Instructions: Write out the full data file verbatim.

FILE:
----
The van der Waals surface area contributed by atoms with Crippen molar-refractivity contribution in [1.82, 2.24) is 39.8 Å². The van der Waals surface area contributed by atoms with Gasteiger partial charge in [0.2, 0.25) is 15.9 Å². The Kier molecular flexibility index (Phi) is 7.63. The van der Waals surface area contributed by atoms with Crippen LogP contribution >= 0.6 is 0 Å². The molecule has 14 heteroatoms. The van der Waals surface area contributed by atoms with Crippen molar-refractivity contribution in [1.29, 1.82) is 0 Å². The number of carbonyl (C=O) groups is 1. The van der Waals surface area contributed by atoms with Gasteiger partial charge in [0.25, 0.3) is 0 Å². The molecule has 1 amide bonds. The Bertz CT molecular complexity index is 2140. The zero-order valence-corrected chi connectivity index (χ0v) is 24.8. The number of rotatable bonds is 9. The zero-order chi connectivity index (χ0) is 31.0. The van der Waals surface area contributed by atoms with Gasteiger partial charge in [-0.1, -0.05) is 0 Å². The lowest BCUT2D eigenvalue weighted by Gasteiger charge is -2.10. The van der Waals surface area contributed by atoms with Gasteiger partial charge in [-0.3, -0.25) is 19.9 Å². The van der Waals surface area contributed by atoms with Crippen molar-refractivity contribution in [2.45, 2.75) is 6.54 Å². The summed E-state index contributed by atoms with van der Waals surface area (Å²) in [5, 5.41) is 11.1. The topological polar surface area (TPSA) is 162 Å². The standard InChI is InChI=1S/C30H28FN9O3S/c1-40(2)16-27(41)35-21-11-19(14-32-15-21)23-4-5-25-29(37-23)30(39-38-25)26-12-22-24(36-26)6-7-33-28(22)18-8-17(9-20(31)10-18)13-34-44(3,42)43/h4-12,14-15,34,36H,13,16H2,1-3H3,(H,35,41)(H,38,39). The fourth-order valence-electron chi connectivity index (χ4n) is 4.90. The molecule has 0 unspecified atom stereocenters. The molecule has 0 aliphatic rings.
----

The van der Waals surface area contributed by atoms with Crippen molar-refractivity contribution in [1.82, 2.24) is 39.8 Å². The van der Waals surface area contributed by atoms with Gasteiger partial charge in [0.2, 0.25) is 15.9 Å². The Kier molecular flexibility index (Phi) is 7.63. The van der Waals surface area contributed by atoms with Crippen LogP contribution >= 0.6 is 0 Å². The molecule has 14 heteroatoms. The van der Waals surface area contributed by atoms with Crippen molar-refractivity contribution in [1.29, 1.82) is 0 Å². The number of carbonyl (C=O) groups is 1. The van der Waals surface area contributed by atoms with Gasteiger partial charge in [0.25, 0.3) is 0 Å². The molecule has 1 amide bonds. The Bertz CT molecular complexity index is 2140. The zero-order valence-corrected chi connectivity index (χ0v) is 24.8. The number of rotatable bonds is 9. The zero-order chi connectivity index (χ0) is 31.0. The van der Waals surface area contributed by atoms with Gasteiger partial charge in [-0.1, -0.05) is 0 Å². The lowest BCUT2D eigenvalue weighted by Gasteiger charge is -2.10. The van der Waals surface area contributed by atoms with Gasteiger partial charge in [-0.3, -0.25) is 19.9 Å². The van der Waals surface area contributed by atoms with Crippen molar-refractivity contribution in [2.45, 2.75) is 6.54 Å². The summed E-state index contributed by atoms with van der Waals surface area (Å²) in [5, 5.41) is 11.1. The topological polar surface area (TPSA) is 162 Å². The standard InChI is InChI=1S/C30H28FN9O3S/c1-40(2)16-27(41)35-21-11-19(14-32-15-21)23-4-5-25-29(37-23)30(39-38-25)26-12-22-24(36-26)6-7-33-28(22)18-8-17(9-20(31)10-18)13-34-44(3,42)43/h4-12,14-15,34,36H,13,16H2,1-3H3,(H,35,41)(H,38,39). The fourth-order valence-electron chi connectivity index (χ4n) is 4.90. The molecule has 0 unspecified atom stereocenters. The molecule has 0 aliphatic rings.